Illustratively, the receptacles 23a-c and injection intake structure therefor may take the form shown in FIGURE 3, to which reference is now made. The rear Wall 28 of each receptacle 23 and rear wall 17b of the drum 17 may be passaged to receive a connector member 29 communicating with a fluid guide member 39 secured as at 31 to the drum rear wall 175. The fluid guide member 36 is mounted to be in fluid receiving communication with an inlet assembly or injection intake structure, generally designated by the numeral 32, and desirably provided by a generally U-shaped ring member divided at 33 (FIGURE 2) to provide three inlet segments 32ac each extending through 120 of are on the rear wall 17b of the drum 17 Three 120 segments have been found advantageous in practice, and the specific reasons therefor will be discussed hereinafter.
As appears in FIGURE 3, the injection intake ring 32 has a pair of spaced wall portions 34 and 35 connected by a radial wall 36 apertured at 37 at circumferentially spaced locations to communicate the inlet segments 32a-c with a particular balance receptacle 23rz-c during the counterbalancing action. As also appears in FIGURE 3, the injection intake member 32 may have its wall portion 34 extended at 34a to provide means for welding or otherwise securing the intake ring 32 to the drum rear wall structure.
It has been earlier noted that in the prior art balancing systems proposals have been made to either inactivate the spin mechanism in response to excessive motion in the laundry apparatus, to suspend the entire laundry machine along with an additional mass producing dead weight within the enclosing cabinet on a complex spring system, or to sense and locate eccentric motions of the rotating body by relatively complex mechanisms which control the addition or subtraction of weights from the rotating components of the machine. Certain of the many disadvantages of these systems have been referred to hereinabove.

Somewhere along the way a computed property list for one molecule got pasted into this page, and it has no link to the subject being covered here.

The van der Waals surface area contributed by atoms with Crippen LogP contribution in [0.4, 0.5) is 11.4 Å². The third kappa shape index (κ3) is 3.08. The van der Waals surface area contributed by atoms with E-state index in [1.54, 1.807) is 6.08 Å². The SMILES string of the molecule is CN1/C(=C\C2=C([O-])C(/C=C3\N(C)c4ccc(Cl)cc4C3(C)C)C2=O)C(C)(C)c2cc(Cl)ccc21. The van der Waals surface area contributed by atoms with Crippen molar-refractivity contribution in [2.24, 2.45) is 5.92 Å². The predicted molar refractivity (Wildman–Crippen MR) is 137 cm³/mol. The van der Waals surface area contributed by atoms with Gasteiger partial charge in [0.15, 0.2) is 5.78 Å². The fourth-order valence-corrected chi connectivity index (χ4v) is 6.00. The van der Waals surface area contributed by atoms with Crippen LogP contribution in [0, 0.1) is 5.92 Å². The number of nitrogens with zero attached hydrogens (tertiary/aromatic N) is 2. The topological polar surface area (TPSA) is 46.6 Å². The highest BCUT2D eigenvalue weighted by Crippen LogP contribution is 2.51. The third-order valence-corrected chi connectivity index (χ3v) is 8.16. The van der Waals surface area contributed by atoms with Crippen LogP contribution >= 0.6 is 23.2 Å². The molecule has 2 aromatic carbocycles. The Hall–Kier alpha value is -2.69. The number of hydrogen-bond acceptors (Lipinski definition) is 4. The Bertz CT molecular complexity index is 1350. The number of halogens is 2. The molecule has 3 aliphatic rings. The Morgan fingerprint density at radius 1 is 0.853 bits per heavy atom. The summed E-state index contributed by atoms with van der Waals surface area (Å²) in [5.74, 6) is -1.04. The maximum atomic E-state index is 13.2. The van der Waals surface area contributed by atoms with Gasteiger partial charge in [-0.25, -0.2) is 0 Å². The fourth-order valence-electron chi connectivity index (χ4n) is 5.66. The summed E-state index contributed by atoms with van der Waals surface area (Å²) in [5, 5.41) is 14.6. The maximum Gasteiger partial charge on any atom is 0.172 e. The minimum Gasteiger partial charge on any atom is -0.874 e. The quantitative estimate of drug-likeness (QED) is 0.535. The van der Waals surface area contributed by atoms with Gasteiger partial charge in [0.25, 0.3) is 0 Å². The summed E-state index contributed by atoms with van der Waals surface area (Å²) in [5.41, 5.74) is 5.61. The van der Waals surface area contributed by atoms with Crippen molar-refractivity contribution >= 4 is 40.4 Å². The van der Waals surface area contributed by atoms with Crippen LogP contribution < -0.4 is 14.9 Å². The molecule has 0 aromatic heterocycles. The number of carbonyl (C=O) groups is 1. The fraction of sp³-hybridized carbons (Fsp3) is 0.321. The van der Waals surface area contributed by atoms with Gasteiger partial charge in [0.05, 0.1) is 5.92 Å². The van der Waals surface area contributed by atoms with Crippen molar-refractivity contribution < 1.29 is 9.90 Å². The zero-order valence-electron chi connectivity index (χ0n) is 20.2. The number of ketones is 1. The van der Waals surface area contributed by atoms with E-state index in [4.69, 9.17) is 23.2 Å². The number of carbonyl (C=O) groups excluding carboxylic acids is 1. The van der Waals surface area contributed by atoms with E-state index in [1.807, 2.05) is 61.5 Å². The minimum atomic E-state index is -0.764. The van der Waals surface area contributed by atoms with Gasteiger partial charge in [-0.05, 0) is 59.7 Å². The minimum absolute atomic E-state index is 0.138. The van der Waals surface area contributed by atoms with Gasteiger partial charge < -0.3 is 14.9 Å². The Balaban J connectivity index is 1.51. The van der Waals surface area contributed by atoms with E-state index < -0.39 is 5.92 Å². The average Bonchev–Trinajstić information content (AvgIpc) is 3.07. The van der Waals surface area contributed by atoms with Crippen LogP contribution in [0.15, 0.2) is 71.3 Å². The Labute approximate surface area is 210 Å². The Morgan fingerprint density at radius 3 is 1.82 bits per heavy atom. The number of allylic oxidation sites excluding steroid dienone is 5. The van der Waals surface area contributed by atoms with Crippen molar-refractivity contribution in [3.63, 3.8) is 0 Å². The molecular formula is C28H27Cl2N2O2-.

The mechanism provided in accordance with the principles of this invention, and which effectively eliminates the noted deficiencies of the prior art, comprises first a nozzle assembly generally designated by the numeral 45, as well as mounting means 46 for the nozzle assembly responsive to vibrations of the pylon member 21 to swing or pivot the nozzle assembly outlet portion into and out of fluid communication with the inlet ring 32. As appears best in FIGURE 4, the nozzle assembly 45 includes a flexible conduit portion 47 communicating with a liquid source, which desirably is the laundry fluid in the sump 16a in order that liquid or water be supplied to the nozzle assembly at uniform pressures. Liquid flow from the sump 16a is of course under control of pump means (not shown) in the manner known to the art.
The nozzle assembly 45 further includes a relatively rigid and horizontally swingable portion 48 received in the flexible conduit portion 47, and connected to the portion 48 is an angularly downwardly disposed nozzle member 49 having a narrow elongated nozzle outlet 50 (FIGURE 3) to communicate balancing fluid with the inlet ring 32 during the counter-balancing action. Of course, the coupling portion 48 and nozzle member 49 may be of integral construction, but in any event, the casing rear wall 16!) is provided with an aperture of sufiicient dimensions to accommodate swinging action of the nozzle member 49.
The means 46 for pivotally shifting the nozzle portions 48 and 49 in response to deflections of the pylon member 21 comprises bracket means 51 secured by screws or the like 51a (FIGURE 4) to lower wall portion 21a of the pylon member 21. The bracket means 51 is formed with a fixed dependent pin portion 52 tightly received in a slide block member 53 located in a mating slot 54 in leg portion 55a of a pivot arm member 55.